Each circuit board 3 has contact pads on the mating portion 30 which are allocated as signal pads 320 and grounding pads 322. The signal pads 320 are electrically connected to the signal traces 36, and these pads 320 are all on the first face 300 of each circuit board 3. The grounding pads 322 are electrically connected to the grounding traces 37, and these pads 322 are disposed on the first face 300 and the second face 302 of each wafer. The grounding pads 322 on the opposite faces are substantially mirror image with each other. Electrical connections between the grounding pads 322 on the opposite faces of the circuit board 3 are made by the grounding traces 37 through conductive vias 38.
According to the invention, the signal traces 36 are coupled to have plural differential pairs on the first face 300. Adjacent differential pairs of the signal traces 36 are separated by the grounding traces 37. The signal traces 36 of the differential pair extend from corresponding signal pads 320 adjacent innermost edges 323, i.e., the signal traces 36 of the differential pair are very closely spaced to have a relatively large distance between adjacent differential pairs, thereby enhancing reduction of crosstalk between adjacent differential pairs. The lowest differential pair has trace 39 on the second face 302 to reduce length and make trace routing easier.
FIG. 16 shows a circuit board wafer 3′ used in the connector 1 according to an alternative embodiment of the present invention. The wafer 3′ includes the circuit board 3 received in a corresponding slot 23 of the housing 2, and a row of terminals 5′ secured to the mounting portion 32 of the circuit board 3 by soldering. Each terminal 5′ includes an intermediate portion 50′ having an interference fit in a corresponding passageway 200 of the housing 2, a contacting beam 52′ extending upwardly from the intermediate portion 50′ and soldering with the mounting portion 32, and a press-fit tail 54′ extending downwardly from the intermediate portion 50′ for electrical connection to the printed circuit board. The terminals 5′ include signal terminals 51′ and grounding terminals 53′ respectively connecting with the signal traces 36 and the grounding traces 37. Every adjacent two differential pairs of the signal terminals 51′ are separated by two grounding terminals 53′. FIG. 17 shows an opposite side of the circuit board wafer 3′ with the terminals 5′ being omitted.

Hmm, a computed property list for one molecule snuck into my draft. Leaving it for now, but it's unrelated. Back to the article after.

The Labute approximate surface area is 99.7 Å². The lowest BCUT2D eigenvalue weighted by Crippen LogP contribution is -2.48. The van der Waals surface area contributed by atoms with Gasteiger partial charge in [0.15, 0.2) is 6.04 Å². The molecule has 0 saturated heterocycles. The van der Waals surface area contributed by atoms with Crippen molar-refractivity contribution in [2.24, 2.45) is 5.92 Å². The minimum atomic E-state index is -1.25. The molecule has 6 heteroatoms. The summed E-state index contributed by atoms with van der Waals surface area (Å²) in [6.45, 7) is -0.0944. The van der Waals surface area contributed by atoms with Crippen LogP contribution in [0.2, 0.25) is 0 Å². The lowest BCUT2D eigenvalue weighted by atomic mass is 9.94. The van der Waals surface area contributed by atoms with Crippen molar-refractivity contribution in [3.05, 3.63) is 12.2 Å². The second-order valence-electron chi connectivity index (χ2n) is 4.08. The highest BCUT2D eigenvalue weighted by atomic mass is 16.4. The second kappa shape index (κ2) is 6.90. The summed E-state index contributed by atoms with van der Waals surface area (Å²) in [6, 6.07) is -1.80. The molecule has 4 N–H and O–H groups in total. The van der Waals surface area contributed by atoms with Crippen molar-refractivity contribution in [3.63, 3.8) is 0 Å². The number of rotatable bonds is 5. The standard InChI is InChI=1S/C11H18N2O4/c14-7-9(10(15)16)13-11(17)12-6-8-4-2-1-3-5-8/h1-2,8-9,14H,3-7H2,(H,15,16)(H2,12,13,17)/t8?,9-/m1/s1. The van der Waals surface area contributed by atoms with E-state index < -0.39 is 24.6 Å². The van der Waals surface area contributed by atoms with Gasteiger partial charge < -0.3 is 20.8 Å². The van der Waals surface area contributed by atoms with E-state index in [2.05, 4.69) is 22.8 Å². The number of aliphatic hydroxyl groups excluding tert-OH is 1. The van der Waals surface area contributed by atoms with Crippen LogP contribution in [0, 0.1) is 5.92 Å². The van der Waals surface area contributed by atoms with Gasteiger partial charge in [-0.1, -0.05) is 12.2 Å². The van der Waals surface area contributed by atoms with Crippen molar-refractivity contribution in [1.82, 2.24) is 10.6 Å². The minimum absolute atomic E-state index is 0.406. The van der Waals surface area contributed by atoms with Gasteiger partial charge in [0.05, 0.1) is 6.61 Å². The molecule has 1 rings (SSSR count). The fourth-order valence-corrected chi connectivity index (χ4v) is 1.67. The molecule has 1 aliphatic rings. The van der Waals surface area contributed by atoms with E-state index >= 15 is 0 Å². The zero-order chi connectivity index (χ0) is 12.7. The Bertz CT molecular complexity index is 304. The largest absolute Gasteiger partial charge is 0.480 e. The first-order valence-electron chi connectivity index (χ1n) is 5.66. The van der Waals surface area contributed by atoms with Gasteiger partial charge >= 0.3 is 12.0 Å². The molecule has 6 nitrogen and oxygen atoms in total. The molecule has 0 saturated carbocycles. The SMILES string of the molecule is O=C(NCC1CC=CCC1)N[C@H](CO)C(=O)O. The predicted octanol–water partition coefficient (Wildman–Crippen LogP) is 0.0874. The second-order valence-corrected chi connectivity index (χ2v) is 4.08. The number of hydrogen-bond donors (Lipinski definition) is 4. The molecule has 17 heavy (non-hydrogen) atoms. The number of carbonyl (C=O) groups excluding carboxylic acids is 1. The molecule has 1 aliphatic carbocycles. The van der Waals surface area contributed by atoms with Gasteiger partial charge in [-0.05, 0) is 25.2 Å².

FIG. 18 shows adjacent two differential pairs of signal terminals 7 for soldering to the mounting portion 32 of the circuit board 3 according to an alternative embodiment of the present invention. The adjacent two differential pairs of the signal terminals 7 are separated by two grounding terminals 53′ as shown in FIG. 16 which are omitted here. Each terminal 7 includes an intermediate portion 70, a contacting beam 72 extending upwardly from the intermediate portion 70 for soldering to the mounting portion 32 of the circuit board 3, and a press-fit tail 74 extending downwardly from the intermediate portion 70 for electrical connection to the printed circuit board, which is similar as the terminal 5′. The contacting beams 72 of the differential pair extend upwardly from the intermediate portions 70 adjacent innermost edges 702 to have a larger distance between adjacent differential pairs compared to the signal terminals 52′ shown in FIG. 16, thereby further decreasing crosstalk of adjacent differential pairs.
It is noted that the shield member 4, 4′ in conjunction with the housing 2 obviate the need for a separate box or housing to hold the circuit boards 3, thereby simplifying the connector 1. It is also noted that the employment of the shield member 4, 4′ and the circuit boards 3 or the circuit board wafers 3′ as described in the present invention enhances the electrical performance of the connector 1.
It is to be understood, however, that even though numerous characteristics and advantages of the present invention have been set forth in the foregoing description, together with details of the structure and function of the invention, the disclosure is illustrative only, and changes may be made in detail, especially in matters of shape, size, and arrangement of parts within the principles of the invention to the full extent indicated by the broad general meaning of the terms in which the appended claims are expressed.
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|International Classification||H01R13/514, H01R12/16, H01R13/658, H01R13/518|
|Cooperative Classification||H01R23/7073, H01R23/688, H01R13/518|
|Aug 29, 2003||AS||Assignment|
|Apr 16, 2008||FPAY||Fee payment|
Year of fee payment: 4
|Apr 12, 2012||FPAY||Fee payment|
Year of fee payment: 8